Advertisement

18 Responses

  1. Scott Strange
    Scott Strange March 15, 2012 at 6:55 am | | Reply

    You know Will, I really find this disheartening. Having been clinically depressed for most of my time as a diabetic, I look at this and just see more stigma of depression and dismissal of it as a major issue for many patients with chronic conditions.

    It just seems to perpetuate the myth that diabetes only affects the body and not the mind or spirit. I hope the AADE can come to realize that you need to treat the entire person and not just their diabetes

    1. Clare Venus
      Clare Venus March 16, 2012 at 1:45 pm | | Reply

      Oh dear, apparently we still have some way to go in eliminating stigma and indifference to mental health issues in diabetes education. What is the point of screening patients for depression if educators don’t know what to do with their findings?

      As a Psychologist, CDE and PWD, I see many people who are struggling with depression and anxiety. PWDs generally respond very well to treatment and of course their diabetes management improves as well.

      Educators need to do more than just pay lip service to the social/emotional side of diabetes. They need to improve their listening skills, adopt a more empathic stance and modify teaching approaches for patients who are depressed and overwhelmed..

      Listen up AADE!

      .

  2. Sysy
    Sysy March 15, 2012 at 7:22 am | | Reply

    Crikey! Great article, Wil, I really appreciate this. As Scott said, it IS very disheartening. I too, have been clinically depressed for a large chunk of my time as a diabetic. And properly dealing with my depression totally improved my diabetes management but it was SUCH a struggle that seeing those pictures feels like a slap in the face. It’s as if we’re an inconvenience or something. How about I make a slide of the CDE’s we’d like to have and then one depicting the characteristics of what we really get and see how people like it? It would be so wrong! They really ought to revise that.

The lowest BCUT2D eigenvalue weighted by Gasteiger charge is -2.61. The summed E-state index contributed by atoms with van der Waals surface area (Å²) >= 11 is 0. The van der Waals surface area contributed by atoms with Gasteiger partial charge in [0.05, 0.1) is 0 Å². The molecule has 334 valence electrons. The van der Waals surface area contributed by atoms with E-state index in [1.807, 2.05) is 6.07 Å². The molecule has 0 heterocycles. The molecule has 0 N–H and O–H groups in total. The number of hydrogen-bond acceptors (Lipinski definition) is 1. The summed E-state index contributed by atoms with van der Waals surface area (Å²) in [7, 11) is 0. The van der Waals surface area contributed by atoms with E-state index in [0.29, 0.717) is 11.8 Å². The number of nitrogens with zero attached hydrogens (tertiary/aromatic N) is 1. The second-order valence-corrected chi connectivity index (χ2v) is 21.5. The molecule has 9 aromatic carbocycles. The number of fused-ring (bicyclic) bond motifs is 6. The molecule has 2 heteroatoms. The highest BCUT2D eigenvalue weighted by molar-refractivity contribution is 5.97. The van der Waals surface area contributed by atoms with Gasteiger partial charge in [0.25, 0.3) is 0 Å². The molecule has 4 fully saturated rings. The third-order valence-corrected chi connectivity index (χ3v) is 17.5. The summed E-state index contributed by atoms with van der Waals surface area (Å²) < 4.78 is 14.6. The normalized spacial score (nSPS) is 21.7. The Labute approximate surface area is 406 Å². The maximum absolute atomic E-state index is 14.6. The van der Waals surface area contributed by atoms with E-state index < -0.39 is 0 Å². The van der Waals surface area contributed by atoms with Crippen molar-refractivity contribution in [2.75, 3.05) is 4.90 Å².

3. Kathy
    Kathy March 15, 2012 at 9:29 am | | Reply

    Well said as always Wil. Thanks for representing us!

  4. Stoyan Z.
    Stoyan Z. March 15, 2012 at 9:52 am | | Reply

    Very insightful article. And I agree with the comment above. Diabates affects much more than just the body. When you have a chronic condition, even if it is well-managed, it is always on your mind, you always have to take it into account with everything you do, and consider the risks and consequences. Knowing this will be the way until the day you die is…not a good way to live.

    That’s why I think hoping and fighting for a cure generates positive energy can help you out at times of struggle. Before I got involved in the DOC I often felt much more down about my disease.

    Hopefully this raises some much needed awareness.

  5. Allison
    Allison March 15, 2012 at 10:09 am | | Reply

    Holy sh*t! I can’t believe someone let that guy talk. Yesterday I saw a CDE for the first time since I was in middle school or so and it went well, but I think I can handle this better with the help of the DOC than a lot of CDEs probably could!

  6. Jacquie
    Jacquie March 15, 2012 at 10:13 am | | Reply

    I don’t know — I think I’d rather hang out with the old lady smoking a giant hand-rolled cigarette than that boring woman on the treadmill.

    Seriously, though, this is quite depressing. And frustrating. Thanks for this article.

  7. jb
    jb March 15, 2012 at 1:02 pm | | Reply